But when I'm not looking, that Oogie Boogie Fear creeps in my back pocket, climbs up my back and wraps around my throat. The choking begins, the desire to run to the pillow-of-home, the shattering confidence falls in shreds around my boots and I shutter within his grip. I feel the need to reach, touch, hold something safe.

A few days ago I was pulling off Interstate 5 after riding for a little over an hour in the cold and damp along the coast. My left leg ached that morning when I woke, so the damp only increased the pain. When I reached the end of the offramp and rolled up beside Highway and Blackbird, I eased to a gentle stop. I placed both feet on the ground and the searing pain in my left knee shot up leg. Katie Scarlet began to dip to the left and my knee buckled and gave out from under us. I shouted with all I had, trying to will that leg to stand, trying to find a strength within me I hadn't reached, to keep that motorcycle from falling. Out of nowhere a strong hand grasped my left shoulder and shoved me upright.

"Thank you," I said to Highway, shocked.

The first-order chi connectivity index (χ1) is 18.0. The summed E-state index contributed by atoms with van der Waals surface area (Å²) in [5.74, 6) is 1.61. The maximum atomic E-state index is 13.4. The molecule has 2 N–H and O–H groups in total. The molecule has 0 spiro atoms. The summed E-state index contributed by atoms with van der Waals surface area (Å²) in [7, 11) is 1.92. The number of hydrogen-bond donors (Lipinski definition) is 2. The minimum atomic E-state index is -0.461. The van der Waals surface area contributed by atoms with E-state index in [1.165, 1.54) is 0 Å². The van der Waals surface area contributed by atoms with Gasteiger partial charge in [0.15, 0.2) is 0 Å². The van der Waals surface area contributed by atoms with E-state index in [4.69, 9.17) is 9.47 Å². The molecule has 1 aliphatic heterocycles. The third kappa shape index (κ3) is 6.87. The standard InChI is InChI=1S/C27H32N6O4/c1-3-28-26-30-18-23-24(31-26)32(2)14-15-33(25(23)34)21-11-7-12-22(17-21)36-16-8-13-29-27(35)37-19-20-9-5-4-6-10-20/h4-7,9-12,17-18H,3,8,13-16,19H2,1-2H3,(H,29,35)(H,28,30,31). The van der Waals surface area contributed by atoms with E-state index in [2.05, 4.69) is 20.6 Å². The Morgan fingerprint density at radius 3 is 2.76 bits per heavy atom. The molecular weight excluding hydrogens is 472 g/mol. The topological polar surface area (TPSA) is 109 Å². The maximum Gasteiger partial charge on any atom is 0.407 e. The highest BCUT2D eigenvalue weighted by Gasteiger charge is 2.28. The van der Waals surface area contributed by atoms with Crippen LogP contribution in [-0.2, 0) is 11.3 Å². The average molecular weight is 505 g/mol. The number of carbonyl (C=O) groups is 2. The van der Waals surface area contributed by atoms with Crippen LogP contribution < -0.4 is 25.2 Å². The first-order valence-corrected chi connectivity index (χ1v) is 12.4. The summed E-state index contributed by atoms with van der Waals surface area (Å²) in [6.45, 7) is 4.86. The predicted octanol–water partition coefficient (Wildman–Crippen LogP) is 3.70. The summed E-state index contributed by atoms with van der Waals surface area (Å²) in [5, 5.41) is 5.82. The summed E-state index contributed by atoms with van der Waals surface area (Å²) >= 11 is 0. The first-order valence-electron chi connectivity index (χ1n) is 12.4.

Where had he come from? I didn't even see him there, I was trying so hard to do it all on my own. He smiled and we pulled into the gas station. Throughout the day I thanked him a few times for saving Katie and me. He just smiled each time, saying nothing.

As I am writing this, I look at Highway as he sits beside me, working away on his laptop. He's finishing a work project that was overwhelming me. He had stepped in when I asked for help, without complaint, picked up the reins and handled it. I look around for Oogie Boogie Fear and he's nowhere to be found. He doesn't seem to hang around when Highway is here. I remember again that I have already found my home, my safe place, my solid ground. He's right here, on my beside me.

My father told me that learning is remembering what you already know. Doing it is demonstrating that you know it. I know Highway is my home. Now I have to demonstrate it, trust in that, trust in him. I have to trust that he's not going to let me fall.

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Sunday, March 24, 2013

Take That Hill